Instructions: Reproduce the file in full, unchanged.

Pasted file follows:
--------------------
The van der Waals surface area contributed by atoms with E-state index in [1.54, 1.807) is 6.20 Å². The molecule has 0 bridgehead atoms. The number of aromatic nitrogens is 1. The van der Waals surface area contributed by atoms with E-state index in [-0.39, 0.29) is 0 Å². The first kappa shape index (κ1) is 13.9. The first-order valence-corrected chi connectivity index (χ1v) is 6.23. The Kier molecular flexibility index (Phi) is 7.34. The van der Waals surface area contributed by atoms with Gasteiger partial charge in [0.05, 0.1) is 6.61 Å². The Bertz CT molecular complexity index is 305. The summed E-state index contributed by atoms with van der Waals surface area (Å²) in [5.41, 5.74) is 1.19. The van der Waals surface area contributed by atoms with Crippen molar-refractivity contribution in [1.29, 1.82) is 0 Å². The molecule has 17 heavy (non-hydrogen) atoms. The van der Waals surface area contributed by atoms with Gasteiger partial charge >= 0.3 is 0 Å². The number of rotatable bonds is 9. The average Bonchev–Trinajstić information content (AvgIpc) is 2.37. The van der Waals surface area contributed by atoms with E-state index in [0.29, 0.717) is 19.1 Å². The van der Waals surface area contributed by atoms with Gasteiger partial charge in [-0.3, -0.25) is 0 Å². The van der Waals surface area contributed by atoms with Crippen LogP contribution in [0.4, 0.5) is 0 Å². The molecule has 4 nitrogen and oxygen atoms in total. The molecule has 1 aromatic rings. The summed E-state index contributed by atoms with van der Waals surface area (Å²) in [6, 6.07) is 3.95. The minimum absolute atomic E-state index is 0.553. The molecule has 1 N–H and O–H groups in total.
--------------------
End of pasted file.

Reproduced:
The van der Waals surface area contributed by atoms with E-state index in [1.54, 1.807) is 6.20 Å². The molecule has 0 bridgehead atoms. The number of aromatic nitrogens is 1. The van der Waals surface area contributed by atoms with E-state index in [-0.39, 0.29) is 0 Å². The first kappa shape index (κ1) is 13.9. The first-order valence-corrected chi connectivity index (χ1v) is 6.23. The Kier molecular flexibility index (Phi) is 7.34. The van der Waals surface area contributed by atoms with Gasteiger partial charge in [0.05, 0.1) is 6.61 Å². The Bertz CT molecular complexity index is 305. The summed E-state index contributed by atoms with van der Waals surface area (Å²) in [5.41, 5.74) is 1.19. The van der Waals surface area contributed by atoms with Crippen molar-refractivity contribution in [1.29, 1.82) is 0 Å². The molecule has 17 heavy (non-hydrogen) atoms. The van der Waals surface area contributed by atoms with Gasteiger partial charge >= 0.3 is 0 Å². The number of rotatable bonds is 9. The average Bonchev–Trinajstić information content (AvgIpc) is 2.37. The van der Waals surface area contributed by atoms with E-state index in [0.29, 0.717) is 19.1 Å². The van der Waals surface area contributed by atoms with Gasteiger partial charge in [-0.3, -0.25) is 0 Å². The van der Waals surface area contributed by atoms with Crippen LogP contribution in [0.4, 0.5) is 0 Å². The molecule has 4 nitrogen and oxygen atoms in total. The molecule has 1 aromatic rings. The summed E-state index contributed by atoms with van der Waals surface area (Å²) in [6, 6.07) is 3.95. The minimum absolute atomic E-state index is 0.553. The molecule has 1 N–H and O–H groups in total.